Geochemistry, Geophysics, Geosystems

Chalcophile element systematics in volcanic glasses from the northwestern Lau Basin

Authors


Abstract

[1] The Lau Backarc Basin (S.W. Pacific) hosts numerous spreading centers and rifts, including the Rochambeau Rifts (RR), Northwest Lau Spreading Center (NWLSC), and Central Lau Spreading Center (CLSC). Samples from the NWLSC, RR and CLSC show no evidence for a subduction-derived component in their mantle source regions or evidence for S loss during eruption. The contents of S in glasses from the NWLSC and many from the CLSC and the RR are lower than MORB at a given FeOTOT, indicating melts were initially sulfide-undersaturated. During differentiation, the decrease in Cu and Ag contents at ∼7 wt% MgO and the concomitant change in chalcophile element ratios marks the onset of sulfide saturation. The initially sulfide-undersaturated compositions of samples from the NWLSC are attributed to partial melting at pressures higher than parental MORB. The NWLSC and some of the CLSC and RR samples are strikingly enriched in Cu and Ag compared with MORB. This is a characteristic shared by basalts generated in many plume-related tectonic settings. The only plume-related samples that appear to be sulfide-saturated during differentiation and plot within the MORB array are alkaline basalts from the nearby Samoan islands. RR and CLSC basalts have a range in Cu contents, which can be explained by variable mixing between a high-Cu NWLSC-type melt with low-Cu sources from the Samoan plume (RR) and MORB-type mantle (CLSC). The RR alone of these three suites have markedly positive Pb, As, Tl and subtle Mo anomalies, possibly related to assimilation of old, hydrothermally altered, Vitiaz Arc crust.

1. Introduction

[2] The Lau Basin (Figure 1) is a rapidly spreading (∼160 mm/yr) backarc basin located west of the Tonga Arc [Bevis et al., 1995; Taylor et al., 1996; Pelletier et al., 1998; Zellmer and Taylor, 2001]. Numerous workers have sought to explain the complexity in both major and trace element systematics, plus isotopic variability in samples erupting in this Basin [Poreda, 1985; Loock et al., 1990; Poreda and Craig, 1992; Turner and Hawkesworth, 1998; Pearce et al., 2007; Keller et al., 2008; Tian et al., 2008; Lupton et al., 2009; Tian et al., 2011; Hahm et al., 2012; Lupton et al., 2012a]. In particular, there is a shift in isotopic signatures from ‘Pacific’-type mantle in the south, to ‘Indian’-type mantle in the northern parts of the Basin, and a conspicuous oceanic island basalt (OIB) signature in isolated parts of the northwestern Lau Basin. Subsequent to the collision of the Ontong Java Plateau with the Vitiaz Trench (∼12–10 Ma), subduction of the Pacific Plate ceased along the Solomon-northern Tonga part of the Trench, and the plate margin to the north of Fiji-Tonga became a complex zone of transform faults, rifts and spreading centers (Figure 1). Consequently, mixing of mantle domains that were previously separated by the subducting Pacific Plate is now taking place in the northern part of the Lau Basin [see Natland, 1980; Dunkley, 1983; Hamburger and Isacks, 1987; Hall, 2001; Mantovani et al., 2001; Pearce et al., 2007], facilitating southward influx of ‘Indian’- (or “SOPITA” [Staudigel et al., 1991; Pearce et al., 2007]) type mantle into the Lau Basin (white arrows, Figure 1b).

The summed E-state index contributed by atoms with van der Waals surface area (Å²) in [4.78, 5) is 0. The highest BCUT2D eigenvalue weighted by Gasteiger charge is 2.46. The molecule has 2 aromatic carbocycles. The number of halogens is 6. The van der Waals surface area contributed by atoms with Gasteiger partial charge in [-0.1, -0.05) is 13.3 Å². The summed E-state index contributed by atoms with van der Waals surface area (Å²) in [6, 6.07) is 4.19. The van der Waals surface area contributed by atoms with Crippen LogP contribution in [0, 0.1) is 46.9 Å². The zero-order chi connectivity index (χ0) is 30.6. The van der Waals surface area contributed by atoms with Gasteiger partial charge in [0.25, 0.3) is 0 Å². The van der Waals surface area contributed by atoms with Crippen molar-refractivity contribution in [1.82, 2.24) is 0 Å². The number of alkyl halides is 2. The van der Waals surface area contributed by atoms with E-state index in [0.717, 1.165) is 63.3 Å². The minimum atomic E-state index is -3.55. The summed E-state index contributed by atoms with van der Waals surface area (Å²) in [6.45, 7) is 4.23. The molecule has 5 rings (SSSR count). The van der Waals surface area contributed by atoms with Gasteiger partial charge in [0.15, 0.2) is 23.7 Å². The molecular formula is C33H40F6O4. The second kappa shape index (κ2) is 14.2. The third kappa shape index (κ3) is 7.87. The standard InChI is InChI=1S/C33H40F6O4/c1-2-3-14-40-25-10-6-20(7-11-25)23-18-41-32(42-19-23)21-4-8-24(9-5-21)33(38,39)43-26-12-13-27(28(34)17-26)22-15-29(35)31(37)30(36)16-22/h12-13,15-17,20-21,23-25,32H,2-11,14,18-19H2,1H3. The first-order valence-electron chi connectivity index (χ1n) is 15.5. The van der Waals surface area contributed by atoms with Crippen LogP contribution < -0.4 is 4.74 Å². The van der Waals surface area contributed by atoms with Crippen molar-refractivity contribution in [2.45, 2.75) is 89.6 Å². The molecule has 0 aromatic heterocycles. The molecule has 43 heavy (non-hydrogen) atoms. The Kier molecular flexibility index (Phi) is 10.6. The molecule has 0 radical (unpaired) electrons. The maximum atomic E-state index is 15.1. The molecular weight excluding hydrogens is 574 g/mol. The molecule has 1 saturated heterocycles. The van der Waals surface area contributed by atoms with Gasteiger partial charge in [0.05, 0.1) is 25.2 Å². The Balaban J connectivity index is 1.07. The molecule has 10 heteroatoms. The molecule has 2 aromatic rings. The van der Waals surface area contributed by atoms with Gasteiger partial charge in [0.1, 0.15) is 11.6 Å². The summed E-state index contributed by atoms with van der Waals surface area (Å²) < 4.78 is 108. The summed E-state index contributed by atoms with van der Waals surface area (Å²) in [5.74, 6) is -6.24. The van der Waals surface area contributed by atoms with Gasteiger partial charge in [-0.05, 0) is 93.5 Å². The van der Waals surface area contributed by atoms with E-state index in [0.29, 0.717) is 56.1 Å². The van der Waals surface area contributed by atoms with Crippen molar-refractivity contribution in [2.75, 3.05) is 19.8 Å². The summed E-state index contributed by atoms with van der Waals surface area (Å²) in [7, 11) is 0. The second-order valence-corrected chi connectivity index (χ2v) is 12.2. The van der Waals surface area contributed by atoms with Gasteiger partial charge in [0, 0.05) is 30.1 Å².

Figure 1.

(a) Map showing the major tectonic features of the Lau Basin. Areas shallower than 2000 m are shaded gray (adapted from map provided in Martinez and Taylor [2003]). Data presented in this study are from (shown in red) the North West Lau Spreading Centre (NWLSC), the Rochambeau Rifts (RR) and the Central Lau Spreading Centre (CLSC). Also shown are the locations of: Rochambeau Bank (RB), Valu Fa Ridge (VFR), Niuafo'ou Island (NF), Mangatolu Triple Junction (MTJ), Northeastern Lau Spreading Centre (NELSC), Fonualei Rifts (FR), East Lau Spreading Centre (ELSC), Futuna Spreading Centre (FSC), Intermediate Lau Spreading Centre (ILSC), Peggy Ridge (PR), Lau Extensional Transform Zone (LETZ), Tonga Plate (T) and Niuafo'ou Plate (N). The approximate location of the Paleo-Vitiaz Trench is shown as a dotted line extending west from the presently active Tonga Trench. Triangles along the dotted line show the approximate location of the subaerial volcanoes of the presently active Tonga arc. Notably, the areas shallower than 2000 m in the northern part of the Lau Basin trend approximately parallel to the Paleo Vitiaz Trench, indicating that this area may be the boudinaged basement of the Paleogene to early Neogene Vitiaz arc. (b). Schematic map outlining the boundaries of the major and minor plates in the region, including the subducted portion of the Pacific Plate projected to the surface based on the contouring of the seismicity [Benz et al., 2011]. Abbreviations are: A: Australian Plate; N: Niuafo'ou Plate; P: Pacific Plate. Arrows show the inferred mantle flow directions; red arrow, toroidal flow of the Samoan plume component; white arrow, flow of Indian-type mantle into the northern Lau Basin; and yellow arrow, poloidal flow or material around the edge of the Pacific Plate.